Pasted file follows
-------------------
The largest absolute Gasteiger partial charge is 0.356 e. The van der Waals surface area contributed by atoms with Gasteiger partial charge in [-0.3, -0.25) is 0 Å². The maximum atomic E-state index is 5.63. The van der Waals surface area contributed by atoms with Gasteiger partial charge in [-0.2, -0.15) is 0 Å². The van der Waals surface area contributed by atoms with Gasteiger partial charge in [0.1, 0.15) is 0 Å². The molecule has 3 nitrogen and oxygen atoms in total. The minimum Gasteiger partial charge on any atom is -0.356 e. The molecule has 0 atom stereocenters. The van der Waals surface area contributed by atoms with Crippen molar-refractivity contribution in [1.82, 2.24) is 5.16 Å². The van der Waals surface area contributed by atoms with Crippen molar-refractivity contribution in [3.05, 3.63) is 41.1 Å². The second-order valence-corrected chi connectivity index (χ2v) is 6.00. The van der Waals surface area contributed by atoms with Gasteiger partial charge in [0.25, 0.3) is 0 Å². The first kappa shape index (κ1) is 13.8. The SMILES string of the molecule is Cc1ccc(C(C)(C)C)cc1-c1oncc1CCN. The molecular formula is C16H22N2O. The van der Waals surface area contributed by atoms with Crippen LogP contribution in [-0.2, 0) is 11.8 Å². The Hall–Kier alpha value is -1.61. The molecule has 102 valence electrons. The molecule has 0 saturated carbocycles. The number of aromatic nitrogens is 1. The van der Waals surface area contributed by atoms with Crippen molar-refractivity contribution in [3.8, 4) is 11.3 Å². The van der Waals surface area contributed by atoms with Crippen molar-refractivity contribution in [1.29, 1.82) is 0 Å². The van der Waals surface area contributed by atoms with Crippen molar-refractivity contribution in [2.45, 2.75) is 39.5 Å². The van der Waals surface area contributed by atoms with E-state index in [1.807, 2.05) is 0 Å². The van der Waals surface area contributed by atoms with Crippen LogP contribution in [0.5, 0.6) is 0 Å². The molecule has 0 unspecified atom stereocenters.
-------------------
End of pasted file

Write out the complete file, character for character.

The largest absolute Gasteiger partial charge is 0.356 e. The van der Waals surface area contributed by atoms with Gasteiger partial charge in [-0.3, -0.25) is 0 Å². The maximum atomic E-state index is 5.63. The van der Waals surface area contributed by atoms with Gasteiger partial charge in [-0.2, -0.15) is 0 Å². The van der Waals surface area contributed by atoms with Gasteiger partial charge in [0.1, 0.15) is 0 Å². The molecule has 3 nitrogen and oxygen atoms in total. The minimum Gasteiger partial charge on any atom is -0.356 e. The molecule has 0 atom stereocenters. The van der Waals surface area contributed by atoms with Crippen molar-refractivity contribution in [1.82, 2.24) is 5.16 Å². The van der Waals surface area contributed by atoms with Crippen molar-refractivity contribution in [3.05, 3.63) is 41.1 Å². The second-order valence-corrected chi connectivity index (χ2v) is 6.00. The van der Waals surface area contributed by atoms with Gasteiger partial charge in [0.25, 0.3) is 0 Å². The first kappa shape index (κ1) is 13.8. The SMILES string of the molecule is Cc1ccc(C(C)(C)C)cc1-c1oncc1CCN. The molecular formula is C16H22N2O. The van der Waals surface area contributed by atoms with Crippen LogP contribution in [-0.2, 0) is 11.8 Å². The Hall–Kier alpha value is -1.61. The molecule has 102 valence electrons. The molecule has 0 saturated carbocycles. The number of aromatic nitrogens is 1. The van der Waals surface area contributed by atoms with Crippen molar-refractivity contribution in [3.8, 4) is 11.3 Å². The van der Waals surface area contributed by atoms with Crippen molar-refractivity contribution in [1.29, 1.82) is 0 Å². The van der Waals surface area contributed by atoms with Crippen molar-refractivity contribution in [2.45, 2.75) is 39.5 Å². The van der Waals surface area contributed by atoms with E-state index in [1.807, 2.05) is 0 Å². The van der Waals surface area contributed by atoms with Crippen LogP contribution in [0.5, 0.6) is 0 Å². The molecule has 0 unspecified atom stereocenters.